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United States v. Petersen

filed: October 22, 1996.

UNITED STATES OF AMERICA, PLAINTIFF-APPELLEE,
v.
JUSTIN TANNER PETERSEN, DEFENDANT-APPELLANT.



Appeals from the United States District Court for the Central District of California. D.C. Nos. CR-91-00956-SVW, CR-91-00995-SVW, CR-92-00575-SVW, CR-95-00214-SVW. Stephen V. Wilson, District Judge, Presiding.

Before: Betty B. Fletcher, Robert R. Beezer, and Andrew J. Kleinfeld, Circuit Judges. Opinion by Judge Fletcher.

Author: Fletcher

FLETCHER, Circuit Judge:

Defendant Justin Tanner Petersen appeals from the sentence imposed after his plea of guilty to charges of computer fraud, possession of a stolen vehicle transported across state lines, conspiracy to commit computer fraud and wire fraud, and interception of wire and electronic communications in four separate cases consolidated for sentencing. Petersen challenges the district court's (1) two-level upward adjustment for use of a special skill based upon his computer skills; (2) two-level upward adjustment for obstruction of Justice; (3) failure to reduce the offense level on the grounds that one of the frauds was merely an attempt; and (4) ordering of restitution in the amount of $40,000. We have jurisdiction under 28 U.S.C. § 1291 and affirm.

I

On July 20, 1992, Petersen pled guilty in three criminal cases. In CR 91-00995-SVW, he pled guilty to count one of an eight count indictment for computer fraud in violation of 18 U.S.C. § 1030(a)(2). The indictment charged that between February 11, 1991 and April 21, 1991, he gained unauthorized access to computers of TRW Information Services, a consumer credit reporting agency. The evidence at sentencing showed that Petersen, then in Texas, engaged in credit card fraud by selecting names from the telephone book and "hacking"*fn1 into credit reporting services to obtain information which he used to order fraudulent credit cards. He then made charges on the fraudulent credit cards.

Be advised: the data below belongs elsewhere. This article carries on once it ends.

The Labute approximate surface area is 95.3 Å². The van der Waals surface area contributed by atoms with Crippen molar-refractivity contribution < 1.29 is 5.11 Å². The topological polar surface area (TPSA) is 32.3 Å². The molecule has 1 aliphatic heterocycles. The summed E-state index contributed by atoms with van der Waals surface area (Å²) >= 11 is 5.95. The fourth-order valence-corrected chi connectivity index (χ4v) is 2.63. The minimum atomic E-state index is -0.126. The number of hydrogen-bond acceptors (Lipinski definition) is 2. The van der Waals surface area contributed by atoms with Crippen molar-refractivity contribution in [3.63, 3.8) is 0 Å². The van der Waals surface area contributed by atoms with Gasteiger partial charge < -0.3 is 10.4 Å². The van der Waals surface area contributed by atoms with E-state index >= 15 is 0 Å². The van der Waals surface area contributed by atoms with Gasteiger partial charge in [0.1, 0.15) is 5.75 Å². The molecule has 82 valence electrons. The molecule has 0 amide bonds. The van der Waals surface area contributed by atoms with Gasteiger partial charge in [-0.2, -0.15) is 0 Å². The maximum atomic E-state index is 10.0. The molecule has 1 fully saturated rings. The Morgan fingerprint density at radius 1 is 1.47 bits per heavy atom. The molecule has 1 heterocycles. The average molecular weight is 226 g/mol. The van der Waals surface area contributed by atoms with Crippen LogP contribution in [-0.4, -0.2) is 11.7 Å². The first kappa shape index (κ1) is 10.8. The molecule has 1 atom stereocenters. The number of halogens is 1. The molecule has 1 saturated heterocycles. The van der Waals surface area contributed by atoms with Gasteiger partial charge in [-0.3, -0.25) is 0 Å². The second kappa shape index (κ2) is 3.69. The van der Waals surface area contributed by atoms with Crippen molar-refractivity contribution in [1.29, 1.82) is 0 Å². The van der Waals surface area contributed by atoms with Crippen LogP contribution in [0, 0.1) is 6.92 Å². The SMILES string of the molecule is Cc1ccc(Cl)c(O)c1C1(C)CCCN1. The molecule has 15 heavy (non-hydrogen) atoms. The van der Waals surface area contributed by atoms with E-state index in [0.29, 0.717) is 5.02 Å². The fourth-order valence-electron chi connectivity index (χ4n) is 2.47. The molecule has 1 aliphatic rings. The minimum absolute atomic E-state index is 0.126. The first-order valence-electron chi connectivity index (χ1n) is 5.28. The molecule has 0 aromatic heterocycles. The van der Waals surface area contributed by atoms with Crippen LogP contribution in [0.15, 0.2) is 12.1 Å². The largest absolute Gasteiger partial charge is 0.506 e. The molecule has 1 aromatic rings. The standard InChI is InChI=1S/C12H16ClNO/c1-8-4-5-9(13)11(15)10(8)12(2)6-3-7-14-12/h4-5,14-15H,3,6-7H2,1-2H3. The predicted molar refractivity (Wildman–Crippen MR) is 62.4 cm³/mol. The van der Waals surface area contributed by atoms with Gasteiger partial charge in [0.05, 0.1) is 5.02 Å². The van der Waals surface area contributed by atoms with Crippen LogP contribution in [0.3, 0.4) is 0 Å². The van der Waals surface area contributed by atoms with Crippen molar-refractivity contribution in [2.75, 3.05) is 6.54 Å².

In CR-91-00956-SVW, Petersen pled guilty to count one of a single count indictment for possession of a stolen vehicle which crossed state lines in violation of 18 U.S.C. § 2313. The evidence at sentencing showed that on or about January 12, 1991, Petersen, then in California, responded to an advertisement in a local newspaper offering a 1986 Porsche for sale. Petersen took the car for a test drive and drove off with the car. He transferred license plates from a car registered to him to the stolen Porsche and moved to Texas.

In CR 92-00575-SVW, Petersen pled guilty to all counts of a four-count information. Count one charged Petersen with conspiracy to gain unauthorized access to a federal interest computer system to carry out a scheme to defraud and to intercept wire and electronic communications in violation of 18 U.S.C. §§ 371, 1030(a)(4) and 2511. Count two charged Petersen with interception of wire, oral and electronic communications in violation of 18 U.S.C. § 2511. Counts three and four charged Petersen with unauthorized access to a federal interest computer system in violation of 18 U.S.C. § 1030(a)(4). With respect to the last count, the evidence at sentencing showed that on September 28, 1989, Petersen gained unauthorized access to the computers of Pacific Bell to facilitate intercepting and seizing the telephone lines of radio station KPWR FM. Petersen's confederates Kevin Lee Poulsen and Ronald Mark Austin had discovered a computer program which could be manipulated to "rig" radio station promotional contests by seizing control of the telephone lines leading to the radio station to ensure that they were the correct caller to win various prizes. They advised Petersen of this scheme, and Petersen used the information to call the radio station and "win" a $10,000 cash prize. Poulsen and Austin "won" at least two Porsche automobiles, a $20,000 cash prize, a $10,000 cash prize, and two trips to Hawaii.